October 2, 2014 Patrick Sullivan
Proposed data protections in the European Union have charities on the other side of the pond panicking. The changes include making opt-in consent mandatory for telemarketing and direct mail (currently opt-out), banning the tracking of IP addresses and the deletion — rather than the suppression — of email users who have opted out. The proposed changes, if approved, would go into effect in 2017.
The changes were first proposed in 2012 as a way to give consumers more control of their data, according to Andy Taylor, a consultant with U.K. firm The Desired Effect. “A laudable goal, yes, but how it hopes to achieve this could make it less likely for donors to get a good and relevant experience from the charities they support, make it harder for us to tell them how their money is spent and drastically limit the number of people we can ask for support when we need it the most,” wrote Taylor in a report titled “The European Union and Data Protection: The Biggest Challenge in Fundraising for a Generation?”
These issues, however, don’t register as strongly with U.S. nonprofits, even those that mail to the E.U., according to Rachel Thomas, vice president of government affairs for the Direct Marketing Association (DMA). “When I talk to nonprofits about the issues of greatest concern, the top two are maintaining the charitable deduction and saving the postal service, keeping mailing rates low,” she said. “When I start talking about data privacy, security, I get a lot of blank stares.”
Taylor posits that requiring an opt-in for telemarketing and direct mail, as well as email or SMS (currently required to be opt-in or a soft opt-in) could result in a “loss of up to 50 percent in numbers” for third-party list rental services. While those that do opt-in will most likely be more responsive, “payback and a positive ROI comes from keeping new donors, and then having them give again. Even the most responsive and generous new donors might be off limits because they would have to give consent again to your charity, and they’re probably less likely to do that under new laws, than they were not to opt-out,” wrote Taylor.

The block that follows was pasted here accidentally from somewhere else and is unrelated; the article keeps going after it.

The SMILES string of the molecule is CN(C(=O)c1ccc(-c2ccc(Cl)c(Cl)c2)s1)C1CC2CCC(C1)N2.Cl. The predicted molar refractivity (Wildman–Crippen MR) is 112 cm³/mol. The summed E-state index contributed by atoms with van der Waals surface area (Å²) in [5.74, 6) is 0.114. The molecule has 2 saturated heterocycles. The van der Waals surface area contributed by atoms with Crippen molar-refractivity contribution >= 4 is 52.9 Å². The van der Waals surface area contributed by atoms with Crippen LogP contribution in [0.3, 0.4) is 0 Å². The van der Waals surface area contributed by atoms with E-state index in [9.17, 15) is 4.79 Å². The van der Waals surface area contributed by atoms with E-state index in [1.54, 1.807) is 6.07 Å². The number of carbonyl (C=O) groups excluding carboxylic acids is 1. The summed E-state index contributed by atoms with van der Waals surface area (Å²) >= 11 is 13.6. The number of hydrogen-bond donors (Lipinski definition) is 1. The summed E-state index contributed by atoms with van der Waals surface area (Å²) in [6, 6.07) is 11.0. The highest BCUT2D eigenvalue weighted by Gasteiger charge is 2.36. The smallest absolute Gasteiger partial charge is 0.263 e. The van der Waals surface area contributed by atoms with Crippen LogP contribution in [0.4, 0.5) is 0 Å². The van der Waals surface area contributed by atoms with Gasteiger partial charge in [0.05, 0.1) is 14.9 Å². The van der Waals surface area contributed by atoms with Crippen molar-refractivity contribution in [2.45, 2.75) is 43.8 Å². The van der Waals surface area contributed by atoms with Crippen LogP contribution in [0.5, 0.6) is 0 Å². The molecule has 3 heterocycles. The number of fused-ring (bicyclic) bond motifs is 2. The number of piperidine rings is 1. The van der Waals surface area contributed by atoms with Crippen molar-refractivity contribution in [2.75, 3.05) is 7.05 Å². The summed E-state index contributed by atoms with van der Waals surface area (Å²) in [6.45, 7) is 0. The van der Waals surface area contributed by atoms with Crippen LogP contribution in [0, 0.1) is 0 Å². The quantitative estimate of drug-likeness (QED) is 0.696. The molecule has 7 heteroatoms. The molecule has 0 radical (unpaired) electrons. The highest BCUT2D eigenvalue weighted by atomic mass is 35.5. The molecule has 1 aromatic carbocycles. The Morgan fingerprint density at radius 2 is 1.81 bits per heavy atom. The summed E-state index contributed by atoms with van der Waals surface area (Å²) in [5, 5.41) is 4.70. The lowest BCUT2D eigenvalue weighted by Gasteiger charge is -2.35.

Also on the table could be deletion of data if the recipient asks for it. A recipient could ask the charity to stop contacting them, but in the future suppression files might be illegal. “The result? We’ll contact them again — not great for our reputations to say the least, and certainly not great for the donor,” according to Taylor.
While the proposals are not law, Taylor suggested using the time between now and 2017 wisely. “With so much depending on explicit consent, it’s here that efforts should be focused,” he wrote.
Chief among efforts should be “testing how to get consent in a way donors will understand and accept,” wrote Taylor. “Partly it will be a matter of creativity, of finding the right words and the right tone that will make donors say ‘yes!’” Easier said than done, however; imagine trying to make the case in one sentence for allowing your organization to use their IP address, Taylor wrote.
Another tactic is to prepare for a rush of email recipients asking to be deleted from your system. Make sure everyone in the organization knows how to do this. “A donor won’t always ring a supporter care number,” wrote Taylor.
Of concern to Thomas is the E.U.’s potential targeting of Safe Harbor programs. E.U. law prohibits the transfer of data of European citizens to countries deemed not to have adequate data protections, of which the U.S. is one. But safe harbor programs allow companies and nonprofits based in the U.S. to be rated as adequate individually.
“That program been around a long time, and is absolutely vital for fundraisers to grow donor base in Europe,” said Thomas. “It is very much a concern that the Europeans are questioning that it’s a viable program.”
Taylor recommended that EU-based nonprofits and U.S.-based nonprofits that mail to the E.U. track the issue, but not make any changes to their operations unless and until the proposals become law. NPT